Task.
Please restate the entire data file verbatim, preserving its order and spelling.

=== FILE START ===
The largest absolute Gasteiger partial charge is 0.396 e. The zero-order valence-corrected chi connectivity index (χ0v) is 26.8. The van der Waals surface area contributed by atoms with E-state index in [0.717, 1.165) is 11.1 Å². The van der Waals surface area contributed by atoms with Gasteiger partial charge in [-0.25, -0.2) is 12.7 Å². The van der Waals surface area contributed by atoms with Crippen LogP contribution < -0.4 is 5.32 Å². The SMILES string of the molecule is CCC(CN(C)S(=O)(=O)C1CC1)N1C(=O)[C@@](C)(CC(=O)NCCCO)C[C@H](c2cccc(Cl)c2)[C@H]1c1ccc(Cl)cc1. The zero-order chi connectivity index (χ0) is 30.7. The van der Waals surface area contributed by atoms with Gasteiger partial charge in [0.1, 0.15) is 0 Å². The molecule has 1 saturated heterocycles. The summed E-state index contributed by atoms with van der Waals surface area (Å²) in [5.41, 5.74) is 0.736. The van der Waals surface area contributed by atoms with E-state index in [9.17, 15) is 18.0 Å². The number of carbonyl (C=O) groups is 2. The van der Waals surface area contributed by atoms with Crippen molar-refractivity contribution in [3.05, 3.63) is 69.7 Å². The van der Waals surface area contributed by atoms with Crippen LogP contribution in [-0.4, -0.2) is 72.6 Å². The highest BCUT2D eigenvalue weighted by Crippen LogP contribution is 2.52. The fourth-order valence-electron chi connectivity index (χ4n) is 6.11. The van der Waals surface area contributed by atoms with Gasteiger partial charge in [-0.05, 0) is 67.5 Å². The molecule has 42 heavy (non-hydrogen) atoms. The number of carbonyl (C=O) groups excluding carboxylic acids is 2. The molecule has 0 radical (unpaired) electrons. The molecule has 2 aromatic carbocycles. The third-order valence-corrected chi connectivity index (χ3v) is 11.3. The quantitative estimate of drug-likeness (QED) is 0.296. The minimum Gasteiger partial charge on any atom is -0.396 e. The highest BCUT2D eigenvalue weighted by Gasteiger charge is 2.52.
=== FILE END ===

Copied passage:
The largest absolute Gasteiger partial charge is 0.396 e. The zero-order valence-corrected chi connectivity index (χ0v) is 26.8. The van der Waals surface area contributed by atoms with E-state index in [0.717, 1.165) is 11.1 Å². The van der Waals surface area contributed by atoms with Gasteiger partial charge in [-0.25, -0.2) is 12.7 Å². The van der Waals surface area contributed by atoms with Crippen LogP contribution < -0.4 is 5.32 Å². The SMILES string of the molecule is CCC(CN(C)S(=O)(=O)C1CC1)N1C(=O)[C@@](C)(CC(=O)NCCCO)C[C@H](c2cccc(Cl)c2)[C@H]1c1ccc(Cl)cc1. The zero-order chi connectivity index (χ0) is 30.7. The van der Waals surface area contributed by atoms with Gasteiger partial charge in [0.1, 0.15) is 0 Å². The molecule has 1 saturated heterocycles. The summed E-state index contributed by atoms with van der Waals surface area (Å²) in [5.41, 5.74) is 0.736. The van der Waals surface area contributed by atoms with E-state index in [9.17, 15) is 18.0 Å². The number of carbonyl (C=O) groups is 2. The van der Waals surface area contributed by atoms with Crippen molar-refractivity contribution in [3.05, 3.63) is 69.7 Å². The van der Waals surface area contributed by atoms with Crippen LogP contribution in [-0.4, -0.2) is 72.6 Å². The highest BCUT2D eigenvalue weighted by Crippen LogP contribution is 2.52. The fourth-order valence-electron chi connectivity index (χ4n) is 6.11. The van der Waals surface area contributed by atoms with Gasteiger partial charge in [-0.05, 0) is 67.5 Å². The molecule has 42 heavy (non-hydrogen) atoms. The number of carbonyl (C=O) groups excluding carboxylic acids is 2. The molecule has 0 radical (unpaired) electrons. The molecule has 2 aromatic carbocycles. The third-order valence-corrected chi connectivity index (χ3v) is 11.3. The quantitative estimate of drug-likeness (QED) is 0.296. The minimum Gasteiger partial charge on any atom is -0.396 e. The highest BCUT2D eigenvalue weighted by Gasteiger charge is 2.52.